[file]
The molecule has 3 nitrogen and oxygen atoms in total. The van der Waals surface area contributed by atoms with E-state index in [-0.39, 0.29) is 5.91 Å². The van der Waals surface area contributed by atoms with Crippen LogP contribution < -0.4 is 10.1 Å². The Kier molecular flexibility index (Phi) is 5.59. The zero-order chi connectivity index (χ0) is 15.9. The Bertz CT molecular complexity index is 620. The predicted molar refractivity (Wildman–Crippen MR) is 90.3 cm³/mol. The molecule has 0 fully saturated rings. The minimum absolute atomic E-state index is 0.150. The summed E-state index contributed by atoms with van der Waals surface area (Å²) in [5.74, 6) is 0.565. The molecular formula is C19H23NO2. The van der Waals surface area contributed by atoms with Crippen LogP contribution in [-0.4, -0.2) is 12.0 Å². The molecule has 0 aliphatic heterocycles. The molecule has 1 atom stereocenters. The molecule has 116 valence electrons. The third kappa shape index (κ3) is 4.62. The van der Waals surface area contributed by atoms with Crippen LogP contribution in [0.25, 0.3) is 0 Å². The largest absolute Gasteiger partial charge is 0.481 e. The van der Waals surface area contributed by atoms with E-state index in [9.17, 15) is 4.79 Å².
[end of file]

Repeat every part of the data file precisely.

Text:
The molecule has 3 nitrogen and oxygen atoms in total. The van der Waals surface area contributed by atoms with E-state index in [-0.39, 0.29) is 5.91 Å². The van der Waals surface area contributed by atoms with Crippen LogP contribution < -0.4 is 10.1 Å². The Kier molecular flexibility index (Phi) is 5.59. The zero-order chi connectivity index (χ0) is 15.9. The Bertz CT molecular complexity index is 620. The predicted molar refractivity (Wildman–Crippen MR) is 90.3 cm³/mol. The molecule has 0 fully saturated rings. The minimum absolute atomic E-state index is 0.150. The summed E-state index contributed by atoms with van der Waals surface area (Å²) in [5.74, 6) is 0.565. The molecular formula is C19H23NO2. The van der Waals surface area contributed by atoms with Crippen LogP contribution in [-0.4, -0.2) is 12.0 Å². The molecule has 0 aliphatic heterocycles. The molecule has 1 atom stereocenters. The molecule has 116 valence electrons. The third kappa shape index (κ3) is 4.62. The van der Waals surface area contributed by atoms with Crippen LogP contribution in [0.25, 0.3) is 0 Å². The largest absolute Gasteiger partial charge is 0.481 e. The van der Waals surface area contributed by atoms with E-state index in [9.17, 15) is 4.79 Å².